Max Learning's Digital Dozen

Welcome! * Who's Who? * Why Theory? * Pronunciation * BrainAids * Theme * Categories * Wall Chart * AcroMaps
1. bit   2. Byte   3. Code   4. Data   5. Program   6. Chip   7. CPU   8. RAM   9. ROM   10. Computer   11. Peripheral   12. System


Machine that Inputs, Processes, Outputs, & Stores instructions & data.
Acronym: Com = mt-IPOS-id (pronounced Em-tee II-pawss II-dee).

Although we typically think of a machine as something moving and mechanical, a computer is a machine in the sense that it consists of interrelated parts with separate functions that perform work

The main work a computer performs is to process, or change, raw data into meaningful information. Hence, another name for a computer is a data processor.

Computer Phases

  1. Input--You type in or select instructions and data with the keyboard or mouse, or load pre-existing instructions and data from a disk.
  2. Process--The computer follows your instructions and changes the data into useful information.
  3. Output--The computer displays the processed data on screen and/or you print it on the printer.
  4. Store--You save the processed data to disk for future use.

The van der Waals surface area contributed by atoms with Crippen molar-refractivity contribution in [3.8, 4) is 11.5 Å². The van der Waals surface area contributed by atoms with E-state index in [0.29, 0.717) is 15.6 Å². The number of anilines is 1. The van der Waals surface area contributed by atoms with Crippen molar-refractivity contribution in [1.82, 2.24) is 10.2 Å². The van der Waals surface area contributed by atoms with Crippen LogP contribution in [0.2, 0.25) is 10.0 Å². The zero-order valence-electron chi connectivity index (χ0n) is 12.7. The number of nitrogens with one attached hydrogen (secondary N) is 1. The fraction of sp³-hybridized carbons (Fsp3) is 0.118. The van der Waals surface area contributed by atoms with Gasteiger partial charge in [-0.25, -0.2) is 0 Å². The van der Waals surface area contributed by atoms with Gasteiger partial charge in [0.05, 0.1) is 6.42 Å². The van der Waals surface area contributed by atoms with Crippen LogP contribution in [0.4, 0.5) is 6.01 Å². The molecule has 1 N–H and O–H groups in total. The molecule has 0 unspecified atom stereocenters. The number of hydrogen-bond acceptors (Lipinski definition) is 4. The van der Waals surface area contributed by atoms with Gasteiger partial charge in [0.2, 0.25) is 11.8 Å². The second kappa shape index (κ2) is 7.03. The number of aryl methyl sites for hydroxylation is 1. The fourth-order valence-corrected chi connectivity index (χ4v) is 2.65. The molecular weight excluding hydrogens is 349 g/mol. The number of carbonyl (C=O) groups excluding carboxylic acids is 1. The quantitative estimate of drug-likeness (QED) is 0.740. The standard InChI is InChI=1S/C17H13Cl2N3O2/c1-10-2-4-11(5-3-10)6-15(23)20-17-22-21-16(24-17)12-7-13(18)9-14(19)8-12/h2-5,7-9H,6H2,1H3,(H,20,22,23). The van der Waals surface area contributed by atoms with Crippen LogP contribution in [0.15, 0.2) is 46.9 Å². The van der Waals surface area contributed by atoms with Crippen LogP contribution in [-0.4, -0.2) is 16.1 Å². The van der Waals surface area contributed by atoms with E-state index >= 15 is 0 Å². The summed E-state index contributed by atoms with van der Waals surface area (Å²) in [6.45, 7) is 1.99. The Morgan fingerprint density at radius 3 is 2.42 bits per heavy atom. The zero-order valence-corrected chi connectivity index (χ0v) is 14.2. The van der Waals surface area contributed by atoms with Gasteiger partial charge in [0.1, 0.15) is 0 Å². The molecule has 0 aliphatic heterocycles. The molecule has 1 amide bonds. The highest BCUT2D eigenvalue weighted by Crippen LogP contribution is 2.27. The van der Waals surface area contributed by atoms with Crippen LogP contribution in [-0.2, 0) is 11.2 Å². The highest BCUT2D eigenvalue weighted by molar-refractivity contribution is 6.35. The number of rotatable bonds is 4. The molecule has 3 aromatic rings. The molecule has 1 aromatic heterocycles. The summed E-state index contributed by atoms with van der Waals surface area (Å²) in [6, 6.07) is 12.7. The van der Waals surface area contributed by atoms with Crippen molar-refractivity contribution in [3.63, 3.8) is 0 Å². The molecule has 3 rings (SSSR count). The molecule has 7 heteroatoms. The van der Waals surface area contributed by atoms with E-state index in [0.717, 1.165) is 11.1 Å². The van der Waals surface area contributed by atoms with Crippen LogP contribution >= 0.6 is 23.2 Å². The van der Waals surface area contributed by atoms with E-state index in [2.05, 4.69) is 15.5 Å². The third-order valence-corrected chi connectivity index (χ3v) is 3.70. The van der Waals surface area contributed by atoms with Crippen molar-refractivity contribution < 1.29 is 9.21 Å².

Analogy: Data processor = Food processor.
To make a salad, you follow recipe instructions to "input" raw vegetables into a food processor, then push the On button to "process" them into a more useful salad. You then "output" the salad to a bowl, and "store" it in a refrigerator for future use.

Computer = Motherboard
If you opened a computer case, the largest circuit board (fiberglass impregnated with copper wiring) you'd find is called the motherboard. In a strict sense, the motherboard, with its CPU, RAM, and ROM, is the computer. Everything else (printer, disk drives, monitor, keyboard, etc.) is attached to the motherboard, either directly or via smaller circuit boards, called daughterboards (aka interface or expansion cards).


Computer Hardware AcroMap--Complete
Here is the complete Computer Hardware (CHW) AcroMap. As you did with the Software AcroMap, get some scratch paper and draw it over and over again until you can draw it perfectly from memory. Then, when you need to answer a computer hardware question, you'll be able to sketch out or visualize the CHW AcroMap and "pick" the answer off of it.


CHW Spine Acrostic
To memorize the spine of this AcroMap, imagine you are at an exotic restaurant and the waiter explains the best way to eat, RoCom (roh-cuhm), the house specialty.
He says you should:
Chip sip raw RoCom.


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